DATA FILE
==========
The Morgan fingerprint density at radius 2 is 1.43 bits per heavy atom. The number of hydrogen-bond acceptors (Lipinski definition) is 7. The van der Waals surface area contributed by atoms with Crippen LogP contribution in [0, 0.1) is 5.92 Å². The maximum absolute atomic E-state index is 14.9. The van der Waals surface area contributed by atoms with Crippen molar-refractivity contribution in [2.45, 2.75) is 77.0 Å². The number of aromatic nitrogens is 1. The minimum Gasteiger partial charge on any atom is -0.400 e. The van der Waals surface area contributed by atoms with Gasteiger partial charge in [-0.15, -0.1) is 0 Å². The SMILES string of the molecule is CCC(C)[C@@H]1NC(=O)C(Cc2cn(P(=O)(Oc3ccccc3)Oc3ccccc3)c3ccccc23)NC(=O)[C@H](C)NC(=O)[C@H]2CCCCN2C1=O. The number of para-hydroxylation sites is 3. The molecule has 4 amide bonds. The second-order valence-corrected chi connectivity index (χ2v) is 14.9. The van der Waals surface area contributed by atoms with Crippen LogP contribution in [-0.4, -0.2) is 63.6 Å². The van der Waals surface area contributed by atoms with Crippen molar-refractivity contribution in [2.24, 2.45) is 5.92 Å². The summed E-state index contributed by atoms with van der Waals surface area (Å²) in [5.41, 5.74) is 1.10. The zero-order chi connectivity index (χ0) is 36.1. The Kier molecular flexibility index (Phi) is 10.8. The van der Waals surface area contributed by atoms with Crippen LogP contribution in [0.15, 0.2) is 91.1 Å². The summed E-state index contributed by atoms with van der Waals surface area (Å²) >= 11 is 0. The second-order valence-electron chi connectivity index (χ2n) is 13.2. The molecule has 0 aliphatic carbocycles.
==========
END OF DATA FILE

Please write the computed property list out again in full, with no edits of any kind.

The Morgan fingerprint density at radius 2 is 1.43 bits per heavy atom. The number of hydrogen-bond acceptors (Lipinski definition) is 7. The van der Waals surface area contributed by atoms with Crippen LogP contribution in [0, 0.1) is 5.92 Å². The maximum absolute atomic E-state index is 14.9. The van der Waals surface area contributed by atoms with Crippen molar-refractivity contribution in [2.45, 2.75) is 77.0 Å². The number of aromatic nitrogens is 1. The minimum Gasteiger partial charge on any atom is -0.400 e. The van der Waals surface area contributed by atoms with Gasteiger partial charge in [-0.15, -0.1) is 0 Å². The SMILES string of the molecule is CCC(C)[C@@H]1NC(=O)C(Cc2cn(P(=O)(Oc3ccccc3)Oc3ccccc3)c3ccccc23)NC(=O)[C@H](C)NC(=O)[C@H]2CCCCN2C1=O. The number of para-hydroxylation sites is 3. The molecule has 4 amide bonds. The second-order valence-corrected chi connectivity index (χ2v) is 14.9. The van der Waals surface area contributed by atoms with Crippen LogP contribution in [-0.4, -0.2) is 63.6 Å². The van der Waals surface area contributed by atoms with Crippen molar-refractivity contribution in [2.24, 2.45) is 5.92 Å². The summed E-state index contributed by atoms with van der Waals surface area (Å²) in [5.41, 5.74) is 1.10. The zero-order chi connectivity index (χ0) is 36.1. The Kier molecular flexibility index (Phi) is 10.8. The van der Waals surface area contributed by atoms with Crippen LogP contribution in [0.15, 0.2) is 91.1 Å². The summed E-state index contributed by atoms with van der Waals surface area (Å²) >= 11 is 0. The second-order valence-electron chi connectivity index (χ2n) is 13.2. The molecule has 0 aliphatic carbocycles.